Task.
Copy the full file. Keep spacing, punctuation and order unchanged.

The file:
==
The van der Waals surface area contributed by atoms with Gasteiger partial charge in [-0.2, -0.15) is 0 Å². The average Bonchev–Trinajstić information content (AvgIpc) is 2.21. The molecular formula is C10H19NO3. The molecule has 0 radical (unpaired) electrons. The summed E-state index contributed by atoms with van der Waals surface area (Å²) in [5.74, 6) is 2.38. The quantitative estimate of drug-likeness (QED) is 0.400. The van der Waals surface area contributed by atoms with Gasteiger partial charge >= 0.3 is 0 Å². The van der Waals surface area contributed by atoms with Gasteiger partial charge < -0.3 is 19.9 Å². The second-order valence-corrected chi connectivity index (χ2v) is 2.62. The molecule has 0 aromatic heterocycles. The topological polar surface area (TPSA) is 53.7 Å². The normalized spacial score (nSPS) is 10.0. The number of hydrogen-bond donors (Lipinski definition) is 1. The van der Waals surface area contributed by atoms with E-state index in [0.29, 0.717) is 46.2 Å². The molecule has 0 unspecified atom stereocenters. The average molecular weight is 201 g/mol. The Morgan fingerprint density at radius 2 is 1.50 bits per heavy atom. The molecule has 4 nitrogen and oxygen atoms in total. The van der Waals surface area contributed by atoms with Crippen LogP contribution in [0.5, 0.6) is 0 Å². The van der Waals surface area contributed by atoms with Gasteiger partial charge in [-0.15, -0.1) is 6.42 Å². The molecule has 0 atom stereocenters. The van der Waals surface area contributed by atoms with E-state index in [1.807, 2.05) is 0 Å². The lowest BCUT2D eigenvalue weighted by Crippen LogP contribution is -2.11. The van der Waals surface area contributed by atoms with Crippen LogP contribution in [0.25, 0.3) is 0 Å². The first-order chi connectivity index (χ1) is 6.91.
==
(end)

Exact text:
The van der Waals surface area contributed by atoms with Gasteiger partial charge in [-0.2, -0.15) is 0 Å². The average Bonchev–Trinajstić information content (AvgIpc) is 2.21. The molecular formula is C10H19NO3. The molecule has 0 radical (unpaired) electrons. The summed E-state index contributed by atoms with van der Waals surface area (Å²) in [5.74, 6) is 2.38. The quantitative estimate of drug-likeness (QED) is 0.400. The van der Waals surface area contributed by atoms with Gasteiger partial charge >= 0.3 is 0 Å². The van der Waals surface area contributed by atoms with Gasteiger partial charge < -0.3 is 19.9 Å². The second-order valence-corrected chi connectivity index (χ2v) is 2.62. The molecule has 0 aromatic heterocycles. The topological polar surface area (TPSA) is 53.7 Å². The normalized spacial score (nSPS) is 10.0. The number of hydrogen-bond donors (Lipinski definition) is 1. The van der Waals surface area contributed by atoms with E-state index in [0.29, 0.717) is 46.2 Å². The molecule has 0 unspecified atom stereocenters. The average molecular weight is 201 g/mol. The Morgan fingerprint density at radius 2 is 1.50 bits per heavy atom. The molecule has 4 nitrogen and oxygen atoms in total. The van der Waals surface area contributed by atoms with Crippen LogP contribution in [0.5, 0.6) is 0 Å². The van der Waals surface area contributed by atoms with Gasteiger partial charge in [-0.15, -0.1) is 6.42 Å². The molecule has 0 atom stereocenters. The van der Waals surface area contributed by atoms with E-state index in [1.807, 2.05) is 0 Å². The lowest BCUT2D eigenvalue weighted by Crippen LogP contribution is -2.11. The van der Waals surface area contributed by atoms with Crippen LogP contribution in [0.25, 0.3) is 0 Å². The first-order chi connectivity index (χ1) is 6.91.